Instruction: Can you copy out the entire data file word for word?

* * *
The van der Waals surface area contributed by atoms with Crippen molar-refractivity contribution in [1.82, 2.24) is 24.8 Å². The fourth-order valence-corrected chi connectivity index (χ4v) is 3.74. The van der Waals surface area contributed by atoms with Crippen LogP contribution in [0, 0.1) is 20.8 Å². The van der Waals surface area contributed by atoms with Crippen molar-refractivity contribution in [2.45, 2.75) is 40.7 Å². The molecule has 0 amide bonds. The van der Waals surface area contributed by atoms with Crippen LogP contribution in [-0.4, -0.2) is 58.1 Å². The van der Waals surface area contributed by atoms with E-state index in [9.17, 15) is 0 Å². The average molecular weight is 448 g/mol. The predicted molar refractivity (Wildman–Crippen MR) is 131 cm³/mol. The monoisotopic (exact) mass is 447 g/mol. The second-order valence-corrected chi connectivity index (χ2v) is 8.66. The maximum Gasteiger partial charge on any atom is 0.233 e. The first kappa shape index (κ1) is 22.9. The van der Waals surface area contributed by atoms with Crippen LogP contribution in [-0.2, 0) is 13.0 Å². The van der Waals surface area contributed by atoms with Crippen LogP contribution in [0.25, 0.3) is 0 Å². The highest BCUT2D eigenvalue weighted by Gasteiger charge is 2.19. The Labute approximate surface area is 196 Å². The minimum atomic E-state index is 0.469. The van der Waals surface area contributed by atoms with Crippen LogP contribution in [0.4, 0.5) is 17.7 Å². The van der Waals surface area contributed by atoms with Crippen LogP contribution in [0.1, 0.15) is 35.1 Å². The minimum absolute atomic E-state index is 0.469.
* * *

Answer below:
The van der Waals surface area contributed by atoms with Crippen molar-refractivity contribution in [1.82, 2.24) is 24.8 Å². The fourth-order valence-corrected chi connectivity index (χ4v) is 3.74. The van der Waals surface area contributed by atoms with Crippen LogP contribution in [0, 0.1) is 20.8 Å². The van der Waals surface area contributed by atoms with Crippen molar-refractivity contribution in [2.45, 2.75) is 40.7 Å². The molecule has 0 amide bonds. The van der Waals surface area contributed by atoms with Crippen LogP contribution in [-0.4, -0.2) is 58.1 Å². The van der Waals surface area contributed by atoms with E-state index in [9.17, 15) is 0 Å². The average molecular weight is 448 g/mol. The predicted molar refractivity (Wildman–Crippen MR) is 131 cm³/mol. The monoisotopic (exact) mass is 447 g/mol. The second-order valence-corrected chi connectivity index (χ2v) is 8.66. The maximum Gasteiger partial charge on any atom is 0.233 e. The first kappa shape index (κ1) is 22.9. The van der Waals surface area contributed by atoms with Crippen LogP contribution in [-0.2, 0) is 13.0 Å². The van der Waals surface area contributed by atoms with Crippen LogP contribution in [0.25, 0.3) is 0 Å². The highest BCUT2D eigenvalue weighted by Gasteiger charge is 2.19. The Labute approximate surface area is 196 Å². The minimum atomic E-state index is 0.469. The van der Waals surface area contributed by atoms with Crippen LogP contribution in [0.4, 0.5) is 17.7 Å². The van der Waals surface area contributed by atoms with Crippen LogP contribution in [0.1, 0.15) is 35.1 Å². The minimum absolute atomic E-state index is 0.469.